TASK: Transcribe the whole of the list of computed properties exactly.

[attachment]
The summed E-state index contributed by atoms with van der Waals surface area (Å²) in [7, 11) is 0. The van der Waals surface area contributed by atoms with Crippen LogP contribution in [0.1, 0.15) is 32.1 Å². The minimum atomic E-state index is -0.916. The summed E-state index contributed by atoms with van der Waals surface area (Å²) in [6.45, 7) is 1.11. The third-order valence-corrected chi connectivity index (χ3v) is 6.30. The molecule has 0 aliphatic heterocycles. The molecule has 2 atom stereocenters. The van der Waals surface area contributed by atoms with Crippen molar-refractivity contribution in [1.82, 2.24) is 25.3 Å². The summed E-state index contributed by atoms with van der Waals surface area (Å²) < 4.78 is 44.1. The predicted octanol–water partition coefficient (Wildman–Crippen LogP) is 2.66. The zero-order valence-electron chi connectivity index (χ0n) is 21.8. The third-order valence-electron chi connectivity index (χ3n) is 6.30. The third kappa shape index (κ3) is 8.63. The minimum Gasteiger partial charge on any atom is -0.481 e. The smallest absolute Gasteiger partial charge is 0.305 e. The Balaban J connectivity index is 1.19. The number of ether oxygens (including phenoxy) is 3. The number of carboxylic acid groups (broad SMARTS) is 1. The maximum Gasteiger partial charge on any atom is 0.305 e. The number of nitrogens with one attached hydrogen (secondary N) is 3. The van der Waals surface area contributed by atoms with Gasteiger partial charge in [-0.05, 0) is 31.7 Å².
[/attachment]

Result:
The summed E-state index contributed by atoms with van der Waals surface area (Å²) in [7, 11) is 0. The van der Waals surface area contributed by atoms with Crippen LogP contribution in [0.1, 0.15) is 32.1 Å². The minimum atomic E-state index is -0.916. The summed E-state index contributed by atoms with van der Waals surface area (Å²) in [6.45, 7) is 1.11. The third-order valence-corrected chi connectivity index (χ3v) is 6.30. The molecule has 0 aliphatic heterocycles. The molecule has 2 atom stereocenters. The van der Waals surface area contributed by atoms with Crippen molar-refractivity contribution in [1.82, 2.24) is 25.3 Å². The summed E-state index contributed by atoms with van der Waals surface area (Å²) < 4.78 is 44.1. The predicted octanol–water partition coefficient (Wildman–Crippen LogP) is 2.66. The zero-order valence-electron chi connectivity index (χ0n) is 21.8. The third-order valence-electron chi connectivity index (χ3n) is 6.30. The third kappa shape index (κ3) is 8.63. The minimum Gasteiger partial charge on any atom is -0.481 e. The smallest absolute Gasteiger partial charge is 0.305 e. The Balaban J connectivity index is 1.19. The number of ether oxygens (including phenoxy) is 3. The number of carboxylic acid groups (broad SMARTS) is 1. The maximum Gasteiger partial charge on any atom is 0.305 e. The number of nitrogens with one attached hydrogen (secondary N) is 3. The van der Waals surface area contributed by atoms with Gasteiger partial charge in [-0.05, 0) is 31.7 Å².